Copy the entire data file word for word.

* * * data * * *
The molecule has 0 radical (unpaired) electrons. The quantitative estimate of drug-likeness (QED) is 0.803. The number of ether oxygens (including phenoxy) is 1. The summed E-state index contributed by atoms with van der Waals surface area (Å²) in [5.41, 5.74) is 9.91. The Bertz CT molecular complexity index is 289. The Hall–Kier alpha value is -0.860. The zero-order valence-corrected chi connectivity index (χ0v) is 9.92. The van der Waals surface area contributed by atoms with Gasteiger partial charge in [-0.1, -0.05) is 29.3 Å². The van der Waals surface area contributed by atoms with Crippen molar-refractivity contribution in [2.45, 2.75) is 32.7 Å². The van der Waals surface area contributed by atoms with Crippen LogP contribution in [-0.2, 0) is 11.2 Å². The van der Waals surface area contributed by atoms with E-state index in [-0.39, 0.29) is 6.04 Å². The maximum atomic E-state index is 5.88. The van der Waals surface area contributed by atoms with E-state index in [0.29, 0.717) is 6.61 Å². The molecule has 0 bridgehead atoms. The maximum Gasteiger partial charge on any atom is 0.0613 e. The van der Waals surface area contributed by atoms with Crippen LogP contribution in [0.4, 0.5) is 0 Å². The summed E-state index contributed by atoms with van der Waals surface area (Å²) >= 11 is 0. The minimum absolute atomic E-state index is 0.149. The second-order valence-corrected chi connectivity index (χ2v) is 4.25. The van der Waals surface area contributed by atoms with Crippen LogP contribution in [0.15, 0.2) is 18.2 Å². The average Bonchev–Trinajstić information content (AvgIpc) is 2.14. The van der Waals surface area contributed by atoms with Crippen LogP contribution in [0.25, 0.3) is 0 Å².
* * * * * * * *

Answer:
The molecule has 0 radical (unpaired) electrons. The quantitative estimate of drug-likeness (QED) is 0.803. The number of ether oxygens (including phenoxy) is 1. The summed E-state index contributed by atoms with van der Waals surface area (Å²) in [5.41, 5.74) is 9.91. The Bertz CT molecular complexity index is 289. The Hall–Kier alpha value is -0.860. The zero-order valence-corrected chi connectivity index (χ0v) is 9.92. The van der Waals surface area contributed by atoms with Gasteiger partial charge in [-0.1, -0.05) is 29.3 Å². The van der Waals surface area contributed by atoms with Crippen molar-refractivity contribution in [2.45, 2.75) is 32.7 Å². The van der Waals surface area contributed by atoms with Crippen LogP contribution in [-0.2, 0) is 11.2 Å². The van der Waals surface area contributed by atoms with E-state index in [-0.39, 0.29) is 6.04 Å². The maximum atomic E-state index is 5.88. The van der Waals surface area contributed by atoms with E-state index in [0.29, 0.717) is 6.61 Å². The molecule has 0 bridgehead atoms. The maximum Gasteiger partial charge on any atom is 0.0613 e. The van der Waals surface area contributed by atoms with Crippen LogP contribution in [0.4, 0.5) is 0 Å². The summed E-state index contributed by atoms with van der Waals surface area (Å²) >= 11 is 0. The minimum absolute atomic E-state index is 0.149. The second-order valence-corrected chi connectivity index (χ2v) is 4.25. The van der Waals surface area contributed by atoms with Crippen LogP contribution in [0.15, 0.2) is 18.2 Å². The average Bonchev–Trinajstić information content (AvgIpc) is 2.14. The van der Waals surface area contributed by atoms with Crippen LogP contribution in [0.25, 0.3) is 0 Å².